A woman in the British city of Bath has been vilified in the local press for feeding birds. The Bath Chronicle published an undercover photograph of the woman, who was feeding gulls, portraying her as if she were some dangerous criminal - and its readers were equally irrational with their comments. One reader called her a “stupid woman” while the newspaper itself went on to give handy tips to its ignorant readership in a section they titled “How can you help rid Bath of seagulls?”
What is wrong with the people of Bath? Are their lives so little that they need to round on a harmless, lonely woman whose only 'crime' is feeding birds?
But this heartless attitude is not peculiar to Bath. It's a nationwide problem.
At what point did the British psyche change from the days I remember well, when the public were positively encouraged to feed pigeons and other city and garden birds? In London's Trafalgar Square, for example, it was always a treat to buy a little tub of seed from sellers dotted around the area and marvel at the birds as they swooped down to feed, often landing on the delighted public, in a rare and wonderful interaction with wildlife. The thrill of this encounter was celebrated in photographs that fill the pages of aging albums and scrapbooks, and is remembered with fondness from generation to generation.
But something has drastically changed along the way.
Now you can be fined for feeding birds in some areas.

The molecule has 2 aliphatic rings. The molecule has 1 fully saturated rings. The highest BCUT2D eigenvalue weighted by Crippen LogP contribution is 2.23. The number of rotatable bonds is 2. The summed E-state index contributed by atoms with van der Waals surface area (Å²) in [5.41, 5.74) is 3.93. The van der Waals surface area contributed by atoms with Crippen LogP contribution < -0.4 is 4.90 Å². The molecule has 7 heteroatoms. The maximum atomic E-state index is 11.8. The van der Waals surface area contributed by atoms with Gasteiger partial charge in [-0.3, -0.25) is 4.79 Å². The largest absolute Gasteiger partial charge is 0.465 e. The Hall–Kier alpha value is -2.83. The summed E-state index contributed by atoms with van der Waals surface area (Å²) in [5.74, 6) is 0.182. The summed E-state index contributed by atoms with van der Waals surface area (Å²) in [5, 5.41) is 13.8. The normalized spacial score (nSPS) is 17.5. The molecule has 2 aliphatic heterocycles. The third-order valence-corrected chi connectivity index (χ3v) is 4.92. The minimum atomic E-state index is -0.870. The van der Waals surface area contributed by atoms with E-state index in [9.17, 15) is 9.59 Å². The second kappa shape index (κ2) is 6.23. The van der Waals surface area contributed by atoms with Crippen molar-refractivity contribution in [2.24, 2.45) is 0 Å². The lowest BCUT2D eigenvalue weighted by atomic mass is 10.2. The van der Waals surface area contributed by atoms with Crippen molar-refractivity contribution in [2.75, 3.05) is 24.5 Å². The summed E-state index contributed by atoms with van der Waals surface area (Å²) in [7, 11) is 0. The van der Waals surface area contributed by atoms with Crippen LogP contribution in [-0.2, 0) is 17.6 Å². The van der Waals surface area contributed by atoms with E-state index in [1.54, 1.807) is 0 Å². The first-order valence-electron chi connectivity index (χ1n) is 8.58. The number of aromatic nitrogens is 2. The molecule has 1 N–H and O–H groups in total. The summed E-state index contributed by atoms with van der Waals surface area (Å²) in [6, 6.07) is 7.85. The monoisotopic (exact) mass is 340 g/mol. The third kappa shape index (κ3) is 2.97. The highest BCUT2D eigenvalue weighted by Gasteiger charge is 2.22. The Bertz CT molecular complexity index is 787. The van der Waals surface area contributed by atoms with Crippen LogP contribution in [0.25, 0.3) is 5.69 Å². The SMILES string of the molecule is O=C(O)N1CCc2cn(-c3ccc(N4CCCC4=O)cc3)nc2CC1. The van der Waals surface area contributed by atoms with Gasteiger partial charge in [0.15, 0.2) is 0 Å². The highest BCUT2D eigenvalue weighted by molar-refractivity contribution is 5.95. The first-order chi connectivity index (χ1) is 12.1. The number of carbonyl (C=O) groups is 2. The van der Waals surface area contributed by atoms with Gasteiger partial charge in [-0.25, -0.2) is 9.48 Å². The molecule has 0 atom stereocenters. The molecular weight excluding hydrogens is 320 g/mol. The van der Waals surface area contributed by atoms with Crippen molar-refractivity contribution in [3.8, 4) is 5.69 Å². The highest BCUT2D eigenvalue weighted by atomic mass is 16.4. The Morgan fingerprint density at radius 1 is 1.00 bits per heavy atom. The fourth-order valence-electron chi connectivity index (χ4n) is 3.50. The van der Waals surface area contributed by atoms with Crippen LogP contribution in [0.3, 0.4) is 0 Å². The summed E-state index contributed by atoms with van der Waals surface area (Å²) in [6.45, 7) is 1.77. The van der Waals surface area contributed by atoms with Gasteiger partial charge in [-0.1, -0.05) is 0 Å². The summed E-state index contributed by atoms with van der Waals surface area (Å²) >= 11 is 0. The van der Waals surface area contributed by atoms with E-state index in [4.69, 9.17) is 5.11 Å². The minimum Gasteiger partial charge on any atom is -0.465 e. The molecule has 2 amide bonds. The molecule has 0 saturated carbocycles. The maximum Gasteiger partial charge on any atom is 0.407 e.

In today's newspapers, rarely a week goes by without an account of someone being handed a hefty fine for feeding birds somewhere in the UK.
Law abiding citizens, usually pensioners, are being ordered to pay penalties, sometimes thousands of pounds, for feeding birds even in their own gardens, after nosy neighbours report them to the authorities.
Some elderly people are even being physically assaulted for throwing crumbs to ducks in the park. In Buxton, an 86 year old man was viciously kicked and punched for feeding ducks near his home, by a thug who told him that it encouraged rats.
Meanwhile councils up and down the country are vowing to deal with the 'problem' of birds which are now widely described as 'pests'. Often an excuse to justify the term 'pest' is the assertion that the birds (especially pigeons) spread disease. This is rarely the case. Birds in the UK are not pests, indeed they have never been viewed as pests until now and this shift in attitude seems to be a very recent development, going hand in hand with a growing public intolerance towards anything natural.
Those who will chop down a tree in their garden because it's 'in the way' are the same people who will write to the local press in order to torment an innocent lady feeding birds in a quiet corner of Bath, the city she calls home.
The Bath Chronicle - and its readers - in criticising the innocent woman, should be thoroughly ashamed of themselves and should examine their own reasons for hounding someone whose only 'crime' was compassion.
With all the terrible things going on in this world, surely we have better and more important things to do than to bully those in our community, often the elderly and lonely, who just want to experience the beauty and delight in occasionally throwing a few scraps to our native wildlife....
UPDATE: I have set up a petition to stop councils from imposing fines and encouraging them to establish bird-feeding areas in towns and cities. Please sign and share! CLICK HERE. Thank you.
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